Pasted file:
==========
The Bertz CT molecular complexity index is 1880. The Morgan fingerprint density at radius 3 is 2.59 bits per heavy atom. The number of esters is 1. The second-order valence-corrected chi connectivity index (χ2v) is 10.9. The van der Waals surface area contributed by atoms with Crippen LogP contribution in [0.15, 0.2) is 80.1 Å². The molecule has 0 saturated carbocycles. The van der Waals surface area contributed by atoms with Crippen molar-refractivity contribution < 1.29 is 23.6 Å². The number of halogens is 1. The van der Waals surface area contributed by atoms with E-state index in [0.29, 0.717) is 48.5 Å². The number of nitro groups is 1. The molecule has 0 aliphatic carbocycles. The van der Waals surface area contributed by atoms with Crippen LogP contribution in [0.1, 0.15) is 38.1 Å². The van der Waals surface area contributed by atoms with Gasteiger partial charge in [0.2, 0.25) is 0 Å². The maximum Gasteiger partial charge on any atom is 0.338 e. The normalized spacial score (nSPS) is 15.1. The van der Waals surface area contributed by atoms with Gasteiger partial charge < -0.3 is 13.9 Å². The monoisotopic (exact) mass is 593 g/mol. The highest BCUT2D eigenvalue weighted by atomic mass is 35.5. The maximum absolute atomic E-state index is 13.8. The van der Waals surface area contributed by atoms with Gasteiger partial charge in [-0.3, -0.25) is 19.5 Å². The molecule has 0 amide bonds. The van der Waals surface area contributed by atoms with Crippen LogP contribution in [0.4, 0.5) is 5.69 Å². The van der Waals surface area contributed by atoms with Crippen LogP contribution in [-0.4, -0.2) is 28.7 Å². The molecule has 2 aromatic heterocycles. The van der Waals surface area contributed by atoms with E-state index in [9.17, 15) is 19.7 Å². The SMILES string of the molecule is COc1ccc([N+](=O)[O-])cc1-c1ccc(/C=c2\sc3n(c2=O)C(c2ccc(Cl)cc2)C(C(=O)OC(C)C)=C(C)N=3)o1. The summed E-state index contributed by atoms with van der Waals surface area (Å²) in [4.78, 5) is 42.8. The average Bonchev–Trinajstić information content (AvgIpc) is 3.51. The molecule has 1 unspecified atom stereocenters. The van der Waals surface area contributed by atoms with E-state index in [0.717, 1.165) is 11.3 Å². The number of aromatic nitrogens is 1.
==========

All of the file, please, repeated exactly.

The Bertz CT molecular complexity index is 1880. The Morgan fingerprint density at radius 3 is 2.59 bits per heavy atom. The number of esters is 1. The second-order valence-corrected chi connectivity index (χ2v) is 10.9. The van der Waals surface area contributed by atoms with Crippen LogP contribution in [0.15, 0.2) is 80.1 Å². The molecule has 0 saturated carbocycles. The van der Waals surface area contributed by atoms with Crippen molar-refractivity contribution < 1.29 is 23.6 Å². The number of halogens is 1. The van der Waals surface area contributed by atoms with E-state index in [0.29, 0.717) is 48.5 Å². The number of nitro groups is 1. The molecule has 0 aliphatic carbocycles. The van der Waals surface area contributed by atoms with Crippen LogP contribution in [0.1, 0.15) is 38.1 Å². The van der Waals surface area contributed by atoms with Gasteiger partial charge in [0.2, 0.25) is 0 Å². The maximum Gasteiger partial charge on any atom is 0.338 e. The normalized spacial score (nSPS) is 15.1. The van der Waals surface area contributed by atoms with Gasteiger partial charge < -0.3 is 13.9 Å². The monoisotopic (exact) mass is 593 g/mol. The highest BCUT2D eigenvalue weighted by atomic mass is 35.5. The maximum absolute atomic E-state index is 13.8. The van der Waals surface area contributed by atoms with Gasteiger partial charge in [-0.3, -0.25) is 19.5 Å². The molecule has 0 amide bonds. The van der Waals surface area contributed by atoms with Crippen LogP contribution in [0.4, 0.5) is 5.69 Å². The van der Waals surface area contributed by atoms with Crippen LogP contribution in [-0.4, -0.2) is 28.7 Å². The molecule has 2 aromatic heterocycles. The van der Waals surface area contributed by atoms with E-state index in [9.17, 15) is 19.7 Å². The SMILES string of the molecule is COc1ccc([N+](=O)[O-])cc1-c1ccc(/C=c2\sc3n(c2=O)C(c2ccc(Cl)cc2)C(C(=O)OC(C)C)=C(C)N=3)o1. The summed E-state index contributed by atoms with van der Waals surface area (Å²) in [4.78, 5) is 42.8. The average Bonchev–Trinajstić information content (AvgIpc) is 3.51. The molecule has 1 unspecified atom stereocenters. The van der Waals surface area contributed by atoms with E-state index in [0.717, 1.165) is 11.3 Å². The number of aromatic nitrogens is 1.